Presumably, for all the crooks that are caught there are more that escape detection. Both individuals and schools have incentives to cheat, and there are many ways that forms can be falsified to gain unwarranted benefits. A common type of cheating is the misreporting of income on application forms for needs-based grants and loans.

Federal taxpayers also suffer losses from the high level of defaults on student loans. There are different ways that default rates are calculated, but they all point to billions of dollars in losses.54 The three-year cohort default rate is the share of loans that are defaulted on within three years of entering repayment. As of September 2015 it stood at about 12 percent.55 The "budget lifetime" default rate is the estimated share of total loan volume each year that will enter default at some point over the subsequent 20-year period. It is currently about 18 percent.

The federal government currently issues about $100 billion in new student loans each year. Total student loans outstanding have doubled over the past seven years—from $577 billion in 2008 to $1.2 trillion in 2015.56 Student loans now surpass auto loans and credit cards as the second largest type of household debt, after mortgage debt.57 Student loan debt has a high rate of delinquency compared to other types of debt, and delayed or non-repayment is encouraged by a number of federal loan forbearance or forgiveness programs. Taxpayers could be hit with billions of dollars in losses in coming years.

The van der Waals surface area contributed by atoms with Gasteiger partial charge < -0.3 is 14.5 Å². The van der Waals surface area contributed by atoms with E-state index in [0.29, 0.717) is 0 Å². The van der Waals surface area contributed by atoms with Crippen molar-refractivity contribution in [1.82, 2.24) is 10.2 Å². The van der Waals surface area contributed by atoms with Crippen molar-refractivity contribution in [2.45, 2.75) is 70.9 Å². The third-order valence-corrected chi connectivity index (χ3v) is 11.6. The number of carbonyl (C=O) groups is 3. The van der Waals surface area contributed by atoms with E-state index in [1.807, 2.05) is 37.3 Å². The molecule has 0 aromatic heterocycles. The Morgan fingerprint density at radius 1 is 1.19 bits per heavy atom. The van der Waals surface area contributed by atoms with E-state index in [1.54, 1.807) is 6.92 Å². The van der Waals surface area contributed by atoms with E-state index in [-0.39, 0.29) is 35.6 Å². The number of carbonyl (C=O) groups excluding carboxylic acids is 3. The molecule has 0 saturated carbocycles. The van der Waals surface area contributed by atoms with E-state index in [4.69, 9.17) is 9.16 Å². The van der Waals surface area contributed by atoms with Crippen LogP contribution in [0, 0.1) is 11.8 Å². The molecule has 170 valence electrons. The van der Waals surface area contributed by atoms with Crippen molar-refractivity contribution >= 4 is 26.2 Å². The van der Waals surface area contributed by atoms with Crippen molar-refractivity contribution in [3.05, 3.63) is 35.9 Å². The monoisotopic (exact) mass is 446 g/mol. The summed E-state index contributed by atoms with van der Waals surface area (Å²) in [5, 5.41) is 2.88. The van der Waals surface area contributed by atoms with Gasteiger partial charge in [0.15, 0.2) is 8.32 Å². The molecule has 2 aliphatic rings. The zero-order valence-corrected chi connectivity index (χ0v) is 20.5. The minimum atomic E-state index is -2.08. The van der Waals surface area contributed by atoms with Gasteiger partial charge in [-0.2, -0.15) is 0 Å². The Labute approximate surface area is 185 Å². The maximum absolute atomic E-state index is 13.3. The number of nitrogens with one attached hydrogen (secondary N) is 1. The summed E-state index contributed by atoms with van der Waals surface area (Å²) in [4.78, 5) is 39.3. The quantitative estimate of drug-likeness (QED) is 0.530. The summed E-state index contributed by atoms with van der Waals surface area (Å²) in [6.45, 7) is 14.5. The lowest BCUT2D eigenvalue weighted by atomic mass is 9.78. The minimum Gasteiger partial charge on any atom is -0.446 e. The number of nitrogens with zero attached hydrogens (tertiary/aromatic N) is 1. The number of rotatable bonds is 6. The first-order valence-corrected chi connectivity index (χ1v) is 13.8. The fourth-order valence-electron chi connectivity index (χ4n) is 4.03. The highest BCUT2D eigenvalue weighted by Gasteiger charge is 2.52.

Many federal subsidy programs are targets for widespread abuse because they are such large programs and are poorly administered. With college aid, there are over 40 million loans outstanding and more than 7,000 postsecondary institutions. The Department of Education has shown itself to be incapable of efficiently managing such a huge system. Private alternatives are less likely to be abused, and more likely to benefit those students most in need.


Federal student aid is harmful in many ways. It drives up tuition costs, encourages bloat and inefficiency, and is an unfair burden on taxpayers. But most importantly, because federal aid comes with top-down regulations, it poses a threat to the core strengths of American higher education, including institutional autonomy, competition, and innovation.

All efforts to impose federal regulations on colleges and universities should be rejected. At the same time, federal subsidies to students and institutions should be reduced and ultimately eliminated.

1 Budget of the U.S. Government, Fiscal Year 2016, Analytical Perspectives (Washington: Government Printing Office, 2015), Table 29-1. See also College Board, "Trends in Student Aid," Table 1, https://lp.collegeboard.org/trends.

2 Milestone Documents (Washington: National Archives and Records Administration, 1995), p. 57. Quote from an excerpt at www.ourdocuments.gov/doc.php?doc33.

3 U.S. News and World Report, "More Billions for GI Schooling," August 31, 1951.

4 Marcus Stanley, "College Education and the Midcentury GI Bills," The Quarterly Journal of Economics 118, no. 2 (2003). And see Keith W. Olson, "The G.I. Bill and Higher Education: Success and Surprise," American Quarterly 25, no. 5 (December 1973).

6 Budget of the U.S. Government, Fiscal Year 2016, Appendix, p. 370. And Budget of the U.S. Government, Fiscal Year 2002, Analytical Perspectives, Table 26. This is spending on the Office of Postsecondary Education.